Eastern Bettong

Scientific name: Bettongia gaimardi

IUCN Conservation Status: Eastern Bettong (Extinct) / Tasmanian Bettong (Near Threatened)

The Eastern Bettong is also known as the Tasmanian bettong (Bettongia cuniculus) or Eastern Rat-kangaroo. This small marsupial was once widespread across the East Coast of Australia but became extinct on the mainland in the 1920s due to the introduction of foxes and feral cats.

 

The Tasmanian subspecies is common in Tasmania, however the recent introduction of foxes is posing a significant risk to the species. This unique species is an ecosystem engineer, known for its contribution of dispersing plant seeds and fungal spores while their diggings also increase water filtration into soil while allowing seeds and organic matter to be trapped, facilitating plant growth resulting in a healthier ecosystem.

Description

A description of the Eastern bettong (mainland) is unavailable, however are based on the closely related Tasmanian bettong. It has a small, compact body, with an average total length of 65 cm. The tail tends to be slightly longer than its head-body measurement. Males are slightly longer and thinner than females and they weigh around 1–2 kg. It has the longest fur and the lightest coloration (light brown with white flecks) of all Bettongia.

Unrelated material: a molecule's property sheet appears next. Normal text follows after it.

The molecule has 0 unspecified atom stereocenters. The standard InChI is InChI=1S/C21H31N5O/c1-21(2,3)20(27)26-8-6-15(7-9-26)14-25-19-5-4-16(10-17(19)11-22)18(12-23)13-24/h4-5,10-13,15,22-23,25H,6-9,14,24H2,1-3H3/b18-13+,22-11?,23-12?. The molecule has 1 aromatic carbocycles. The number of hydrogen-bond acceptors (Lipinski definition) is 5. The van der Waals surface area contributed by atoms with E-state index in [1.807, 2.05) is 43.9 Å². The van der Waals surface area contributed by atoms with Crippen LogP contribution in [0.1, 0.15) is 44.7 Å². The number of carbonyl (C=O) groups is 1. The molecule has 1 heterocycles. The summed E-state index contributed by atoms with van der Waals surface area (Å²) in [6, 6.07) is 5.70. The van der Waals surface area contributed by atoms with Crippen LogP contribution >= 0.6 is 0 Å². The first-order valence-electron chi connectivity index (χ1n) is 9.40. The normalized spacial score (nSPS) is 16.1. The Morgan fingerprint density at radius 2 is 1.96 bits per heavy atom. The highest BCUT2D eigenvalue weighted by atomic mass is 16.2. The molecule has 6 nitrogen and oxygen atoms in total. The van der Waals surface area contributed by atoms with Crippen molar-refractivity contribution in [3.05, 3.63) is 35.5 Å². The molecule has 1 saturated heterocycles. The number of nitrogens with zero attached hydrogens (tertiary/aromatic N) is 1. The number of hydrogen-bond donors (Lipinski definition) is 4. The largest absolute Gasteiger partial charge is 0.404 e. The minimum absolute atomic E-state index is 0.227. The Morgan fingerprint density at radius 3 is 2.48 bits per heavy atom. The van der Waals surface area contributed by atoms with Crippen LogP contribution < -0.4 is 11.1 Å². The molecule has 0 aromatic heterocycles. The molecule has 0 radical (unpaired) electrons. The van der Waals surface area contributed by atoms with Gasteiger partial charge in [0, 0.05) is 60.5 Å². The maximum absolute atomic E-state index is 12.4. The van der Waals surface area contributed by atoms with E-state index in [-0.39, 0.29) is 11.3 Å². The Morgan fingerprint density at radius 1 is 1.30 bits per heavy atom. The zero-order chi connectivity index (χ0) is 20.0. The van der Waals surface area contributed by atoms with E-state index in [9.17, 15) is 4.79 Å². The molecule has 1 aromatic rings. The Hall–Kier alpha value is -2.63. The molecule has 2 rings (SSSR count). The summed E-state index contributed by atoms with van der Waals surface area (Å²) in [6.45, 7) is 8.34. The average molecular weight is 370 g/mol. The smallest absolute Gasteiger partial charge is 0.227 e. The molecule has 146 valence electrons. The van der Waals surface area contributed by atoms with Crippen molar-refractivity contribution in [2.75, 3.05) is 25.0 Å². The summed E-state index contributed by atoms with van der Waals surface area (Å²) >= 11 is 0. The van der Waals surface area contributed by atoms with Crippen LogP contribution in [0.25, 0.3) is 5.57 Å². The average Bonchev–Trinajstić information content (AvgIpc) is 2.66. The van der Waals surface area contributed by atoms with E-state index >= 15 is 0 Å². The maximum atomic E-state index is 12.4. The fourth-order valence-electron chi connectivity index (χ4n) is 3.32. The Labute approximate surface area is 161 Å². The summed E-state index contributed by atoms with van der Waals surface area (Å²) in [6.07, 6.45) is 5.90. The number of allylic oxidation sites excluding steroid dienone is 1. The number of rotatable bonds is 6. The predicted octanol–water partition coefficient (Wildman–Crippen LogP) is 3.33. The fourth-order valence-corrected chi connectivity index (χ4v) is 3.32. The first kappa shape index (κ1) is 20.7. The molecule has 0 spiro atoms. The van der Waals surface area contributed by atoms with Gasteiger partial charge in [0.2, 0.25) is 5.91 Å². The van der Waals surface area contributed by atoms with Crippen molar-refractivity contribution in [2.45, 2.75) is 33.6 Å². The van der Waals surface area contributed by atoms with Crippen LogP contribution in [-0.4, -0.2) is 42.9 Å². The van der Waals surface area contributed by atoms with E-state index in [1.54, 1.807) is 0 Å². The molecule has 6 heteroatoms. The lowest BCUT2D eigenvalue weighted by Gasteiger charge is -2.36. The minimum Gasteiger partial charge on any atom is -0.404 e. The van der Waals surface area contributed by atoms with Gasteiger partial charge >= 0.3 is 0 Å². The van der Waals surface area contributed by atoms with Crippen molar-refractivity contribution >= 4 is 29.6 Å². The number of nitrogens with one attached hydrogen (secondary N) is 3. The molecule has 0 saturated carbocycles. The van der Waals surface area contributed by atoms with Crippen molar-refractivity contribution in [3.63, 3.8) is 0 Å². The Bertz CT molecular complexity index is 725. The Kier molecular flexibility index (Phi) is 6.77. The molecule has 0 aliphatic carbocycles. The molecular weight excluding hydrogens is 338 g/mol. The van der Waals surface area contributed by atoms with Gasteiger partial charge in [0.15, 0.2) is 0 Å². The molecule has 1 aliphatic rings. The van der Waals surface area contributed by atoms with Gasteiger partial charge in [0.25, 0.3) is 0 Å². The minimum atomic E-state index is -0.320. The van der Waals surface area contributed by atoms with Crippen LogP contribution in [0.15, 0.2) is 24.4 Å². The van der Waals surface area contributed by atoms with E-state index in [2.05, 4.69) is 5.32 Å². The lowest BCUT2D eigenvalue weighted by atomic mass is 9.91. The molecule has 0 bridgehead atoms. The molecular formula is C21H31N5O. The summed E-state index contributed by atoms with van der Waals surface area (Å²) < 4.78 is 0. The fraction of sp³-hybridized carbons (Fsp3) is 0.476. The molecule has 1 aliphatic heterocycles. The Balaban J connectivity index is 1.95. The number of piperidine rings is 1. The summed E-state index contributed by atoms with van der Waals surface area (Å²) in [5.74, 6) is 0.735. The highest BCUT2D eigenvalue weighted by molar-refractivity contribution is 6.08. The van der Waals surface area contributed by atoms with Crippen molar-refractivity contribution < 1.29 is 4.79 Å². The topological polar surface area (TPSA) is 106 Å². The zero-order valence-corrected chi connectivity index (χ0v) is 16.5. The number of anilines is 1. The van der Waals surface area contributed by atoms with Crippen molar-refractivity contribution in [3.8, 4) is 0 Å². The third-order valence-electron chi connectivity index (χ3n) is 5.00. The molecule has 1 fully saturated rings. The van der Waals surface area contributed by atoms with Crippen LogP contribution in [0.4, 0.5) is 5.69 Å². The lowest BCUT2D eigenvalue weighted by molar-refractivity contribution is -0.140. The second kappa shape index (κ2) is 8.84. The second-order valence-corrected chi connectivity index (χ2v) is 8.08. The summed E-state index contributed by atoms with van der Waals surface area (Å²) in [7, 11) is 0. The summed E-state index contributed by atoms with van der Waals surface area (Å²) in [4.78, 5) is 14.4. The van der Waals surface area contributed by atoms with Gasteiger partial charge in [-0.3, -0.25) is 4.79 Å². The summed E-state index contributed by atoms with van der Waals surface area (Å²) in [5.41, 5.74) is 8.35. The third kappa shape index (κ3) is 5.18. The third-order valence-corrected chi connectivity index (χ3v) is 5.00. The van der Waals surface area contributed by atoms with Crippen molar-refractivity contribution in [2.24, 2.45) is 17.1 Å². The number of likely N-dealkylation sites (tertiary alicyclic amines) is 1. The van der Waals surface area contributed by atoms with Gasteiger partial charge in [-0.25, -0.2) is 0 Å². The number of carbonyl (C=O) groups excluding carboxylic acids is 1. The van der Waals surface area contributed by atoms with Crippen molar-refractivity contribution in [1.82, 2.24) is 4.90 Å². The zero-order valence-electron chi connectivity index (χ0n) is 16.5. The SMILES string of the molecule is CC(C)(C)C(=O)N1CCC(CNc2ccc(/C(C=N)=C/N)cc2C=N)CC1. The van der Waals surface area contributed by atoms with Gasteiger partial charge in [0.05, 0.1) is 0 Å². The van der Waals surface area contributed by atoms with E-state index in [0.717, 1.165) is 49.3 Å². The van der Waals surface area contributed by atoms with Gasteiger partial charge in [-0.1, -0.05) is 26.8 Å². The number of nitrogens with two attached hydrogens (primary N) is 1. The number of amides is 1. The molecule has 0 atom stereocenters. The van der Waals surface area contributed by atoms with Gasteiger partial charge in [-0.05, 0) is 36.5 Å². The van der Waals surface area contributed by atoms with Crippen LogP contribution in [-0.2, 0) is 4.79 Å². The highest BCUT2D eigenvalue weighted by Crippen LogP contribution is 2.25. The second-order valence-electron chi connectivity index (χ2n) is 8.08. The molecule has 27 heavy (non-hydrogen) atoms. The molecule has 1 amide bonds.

Habitat

Eastern Bettongs are found in a wide range of grassland areas, heathlands and sclerophyll woodland that is usually open and on poor soils.

 

Distribution

The Eastern bettong mainland race disappeared around the 1920s from the Australian mainland where it was formerly distributed along the coastal areas of eastern Australia, from south-east Queensland to the south-east tip of South Australia. The Tasmanian race (cuniculus) is regarded as relatively secure although foxes are its main threat to population numbers.

 

Diet and Behaviour

The Eastern bettong is a nocturnal animal. During the day it sleeps in a nest it constructs out of grasses and leaves. They eat fungi, seeds, roots fruit, and bulbs in wet scelorphyll forestst. It builds a densely woven nest of dry grasses and bark under fallen timber or among small bushes and tussocks. Both sexes are territorial and lead solitary lives except during the mating season or when a female is with her young before weaning.

Reproduction

Like other bettongs, the Tasmanian (Eastern) bettong is a continuous breeder. It produces young all year, with a gestation period of only three weeks. Their lifespan is likely between three and six years. Like other bettongs, the Tasmanian bettong is a continuous breeder. It produces young all year, with a gestation period of only three weeks. Their lifespan is likely between three and six years.

Threats

  • Habitat loss and clearing for stock grazing
  • Predation by feral animals, such as foxes and cats
  • Competition from introduced species, such as rabbits and hares
  • Illegal poisoning by 1080

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